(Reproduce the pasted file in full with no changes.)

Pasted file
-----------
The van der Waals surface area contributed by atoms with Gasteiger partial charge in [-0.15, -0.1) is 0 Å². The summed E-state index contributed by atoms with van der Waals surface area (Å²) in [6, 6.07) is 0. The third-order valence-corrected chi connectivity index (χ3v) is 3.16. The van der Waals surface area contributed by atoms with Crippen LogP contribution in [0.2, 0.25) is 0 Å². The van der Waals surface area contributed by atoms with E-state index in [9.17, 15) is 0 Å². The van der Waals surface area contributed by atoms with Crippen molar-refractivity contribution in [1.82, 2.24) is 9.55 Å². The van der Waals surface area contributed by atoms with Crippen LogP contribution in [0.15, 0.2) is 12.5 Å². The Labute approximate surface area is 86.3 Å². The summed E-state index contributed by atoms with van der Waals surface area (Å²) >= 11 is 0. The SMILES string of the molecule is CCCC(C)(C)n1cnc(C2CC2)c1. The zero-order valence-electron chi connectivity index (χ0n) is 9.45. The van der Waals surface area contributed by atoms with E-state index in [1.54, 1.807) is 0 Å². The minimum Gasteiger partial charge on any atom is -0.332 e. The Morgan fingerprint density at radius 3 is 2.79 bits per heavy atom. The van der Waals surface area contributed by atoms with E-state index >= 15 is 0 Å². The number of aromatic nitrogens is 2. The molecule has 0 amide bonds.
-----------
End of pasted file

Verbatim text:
The van der Waals surface area contributed by atoms with Gasteiger partial charge in [-0.15, -0.1) is 0 Å². The summed E-state index contributed by atoms with van der Waals surface area (Å²) in [6, 6.07) is 0. The third-order valence-corrected chi connectivity index (χ3v) is 3.16. The van der Waals surface area contributed by atoms with Crippen LogP contribution in [0.2, 0.25) is 0 Å². The van der Waals surface area contributed by atoms with E-state index in [9.17, 15) is 0 Å². The van der Waals surface area contributed by atoms with Crippen molar-refractivity contribution in [1.82, 2.24) is 9.55 Å². The van der Waals surface area contributed by atoms with Crippen LogP contribution in [0.15, 0.2) is 12.5 Å². The Labute approximate surface area is 86.3 Å². The summed E-state index contributed by atoms with van der Waals surface area (Å²) >= 11 is 0. The SMILES string of the molecule is CCCC(C)(C)n1cnc(C2CC2)c1. The zero-order valence-electron chi connectivity index (χ0n) is 9.45. The van der Waals surface area contributed by atoms with E-state index in [1.54, 1.807) is 0 Å². The minimum Gasteiger partial charge on any atom is -0.332 e. The Morgan fingerprint density at radius 3 is 2.79 bits per heavy atom. The van der Waals surface area contributed by atoms with E-state index >= 15 is 0 Å². The number of aromatic nitrogens is 2. The molecule has 0 amide bonds.